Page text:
So was Betty Leggett, a lady at our church, who spent a great deal of her life caring for a profoundly disabled daughter, as well as raising 3 other children. Life threw lots of garbage at her, and she kept her faith and good spirits. She loved to play bridge and was really good at it. She led an exemplary life.

Opening our minds for the one should not close them for the many. Each of us will die, corporeally. I don’t pretend to have made a whole raft of progress on the spiritual implications of that, but I have the progressions visible on an EKG down real good. In a normal life, each of us will have at least the opportunity to confront Thanatos, although many folks leave the room, go get coffee and wall off terror that cannot be named.

Like I say, there is a whole spiritual realm to all of this that I really don’t understand.


I love that word. I think I can define it by example. Yesterday, I was in B&N with LaJ prior to going to a flick. (Aside: Movie = Zohan. Thank God for ear buds and the MP3.) I saw a new book that looked pretty good. (Final Theory, by Mark Alpert) So I headed for the coffee shop to get a cinnamon dolce latte (reminds me of one of my favorite Far Side cartoons) and downloaded it for $10 to my ebook. I don’t know how big a competitor the ebook is going to be to the brick & mortar world. I have read that Borders is looking at an acquisition by Amazon.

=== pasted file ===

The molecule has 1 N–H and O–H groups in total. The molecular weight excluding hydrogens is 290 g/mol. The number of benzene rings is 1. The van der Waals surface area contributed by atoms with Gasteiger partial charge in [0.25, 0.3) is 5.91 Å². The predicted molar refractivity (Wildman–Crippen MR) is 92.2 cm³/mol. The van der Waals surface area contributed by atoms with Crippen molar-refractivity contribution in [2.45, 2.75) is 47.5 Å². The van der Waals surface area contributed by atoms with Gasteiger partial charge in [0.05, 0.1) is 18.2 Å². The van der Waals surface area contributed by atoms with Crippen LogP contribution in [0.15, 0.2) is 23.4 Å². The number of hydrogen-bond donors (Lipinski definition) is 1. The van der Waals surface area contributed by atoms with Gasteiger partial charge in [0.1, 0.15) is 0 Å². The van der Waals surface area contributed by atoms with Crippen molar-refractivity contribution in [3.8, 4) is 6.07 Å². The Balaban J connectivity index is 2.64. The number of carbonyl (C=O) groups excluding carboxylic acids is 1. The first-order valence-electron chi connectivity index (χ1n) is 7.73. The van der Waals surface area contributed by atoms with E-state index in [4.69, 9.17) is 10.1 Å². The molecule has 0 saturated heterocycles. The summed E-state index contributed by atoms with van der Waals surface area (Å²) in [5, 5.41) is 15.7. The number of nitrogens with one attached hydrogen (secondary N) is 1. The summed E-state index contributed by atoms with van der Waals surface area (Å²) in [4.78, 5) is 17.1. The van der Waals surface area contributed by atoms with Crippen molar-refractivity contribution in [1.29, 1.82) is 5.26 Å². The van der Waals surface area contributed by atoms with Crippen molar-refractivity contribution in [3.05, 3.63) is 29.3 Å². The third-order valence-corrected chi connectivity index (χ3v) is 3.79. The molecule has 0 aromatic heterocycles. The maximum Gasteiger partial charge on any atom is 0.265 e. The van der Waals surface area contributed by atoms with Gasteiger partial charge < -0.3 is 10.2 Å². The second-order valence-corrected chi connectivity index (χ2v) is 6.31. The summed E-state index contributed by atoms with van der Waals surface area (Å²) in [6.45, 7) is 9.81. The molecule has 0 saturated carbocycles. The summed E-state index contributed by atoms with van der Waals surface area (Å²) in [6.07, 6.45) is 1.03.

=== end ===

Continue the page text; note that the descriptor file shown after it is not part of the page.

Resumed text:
Local Politics:

Partner Amy has a real race in the general election for Family Court Judge. The Republican candidate is Shirley Stanton. Therefore, there is no gender factor. Shirley is a VERY nice lady, and the sort of person who has the velvet glove covering an iron fist controlled by a jet engine mind. She is economically successful, so if she chooses to, she can dump 30K into the race and she presents herself very well. Shirley is my friend.

The canon:

I’ve submitted the current installment of the canon to the bar magazine, and I’ll publish it here when it’s published there. It’s really now a perpetual work in progress. Next month’s submission will include a few books on spirituality which, to those who have known me for years, will seem rather, well, bizarre. Or heretical.

By the way, the Committee on Heresy and Secularism (consisting of myself) met this morning before services, and renamed rooms at the church. From now on, the narthex shall be known as the “front room,” and the sacristy, the “kitchen.”

Life too short: